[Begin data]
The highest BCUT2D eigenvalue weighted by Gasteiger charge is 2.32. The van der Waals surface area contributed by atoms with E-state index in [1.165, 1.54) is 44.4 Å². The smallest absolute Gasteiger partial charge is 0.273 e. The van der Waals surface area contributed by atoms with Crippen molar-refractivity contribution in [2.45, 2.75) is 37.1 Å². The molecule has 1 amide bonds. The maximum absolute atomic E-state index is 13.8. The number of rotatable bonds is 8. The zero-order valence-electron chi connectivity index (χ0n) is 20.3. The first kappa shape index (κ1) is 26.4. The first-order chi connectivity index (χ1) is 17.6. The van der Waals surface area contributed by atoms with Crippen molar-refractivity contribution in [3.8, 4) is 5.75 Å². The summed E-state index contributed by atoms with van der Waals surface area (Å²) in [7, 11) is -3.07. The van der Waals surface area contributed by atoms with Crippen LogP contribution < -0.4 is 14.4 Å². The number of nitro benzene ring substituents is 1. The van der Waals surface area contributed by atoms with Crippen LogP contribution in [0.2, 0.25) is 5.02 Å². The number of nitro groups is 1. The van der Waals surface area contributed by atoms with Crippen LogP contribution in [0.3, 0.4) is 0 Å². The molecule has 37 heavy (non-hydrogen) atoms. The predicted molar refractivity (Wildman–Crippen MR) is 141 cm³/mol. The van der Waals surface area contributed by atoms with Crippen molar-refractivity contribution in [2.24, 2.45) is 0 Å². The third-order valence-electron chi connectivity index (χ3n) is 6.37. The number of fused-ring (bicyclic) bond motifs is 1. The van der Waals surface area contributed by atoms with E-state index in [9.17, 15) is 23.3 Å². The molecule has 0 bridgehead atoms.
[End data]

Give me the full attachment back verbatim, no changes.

The highest BCUT2D eigenvalue weighted by Gasteiger charge is 2.32. The van der Waals surface area contributed by atoms with E-state index in [1.165, 1.54) is 44.4 Å². The smallest absolute Gasteiger partial charge is 0.273 e. The van der Waals surface area contributed by atoms with Crippen molar-refractivity contribution in [2.45, 2.75) is 37.1 Å². The molecule has 1 amide bonds. The maximum absolute atomic E-state index is 13.8. The number of rotatable bonds is 8. The zero-order valence-electron chi connectivity index (χ0n) is 20.3. The first kappa shape index (κ1) is 26.4. The first-order chi connectivity index (χ1) is 17.6. The van der Waals surface area contributed by atoms with Crippen molar-refractivity contribution in [3.8, 4) is 5.75 Å². The summed E-state index contributed by atoms with van der Waals surface area (Å²) in [7, 11) is -3.07. The van der Waals surface area contributed by atoms with Crippen LogP contribution < -0.4 is 14.4 Å². The number of nitro benzene ring substituents is 1. The van der Waals surface area contributed by atoms with Crippen LogP contribution in [0.2, 0.25) is 5.02 Å². The number of nitro groups is 1. The van der Waals surface area contributed by atoms with Crippen LogP contribution in [0.3, 0.4) is 0 Å². The molecule has 37 heavy (non-hydrogen) atoms. The predicted molar refractivity (Wildman–Crippen MR) is 141 cm³/mol. The van der Waals surface area contributed by atoms with Crippen molar-refractivity contribution in [2.24, 2.45) is 0 Å². The third-order valence-electron chi connectivity index (χ3n) is 6.37. The number of fused-ring (bicyclic) bond motifs is 1. The van der Waals surface area contributed by atoms with E-state index in [9.17, 15) is 23.3 Å². The molecule has 0 bridgehead atoms.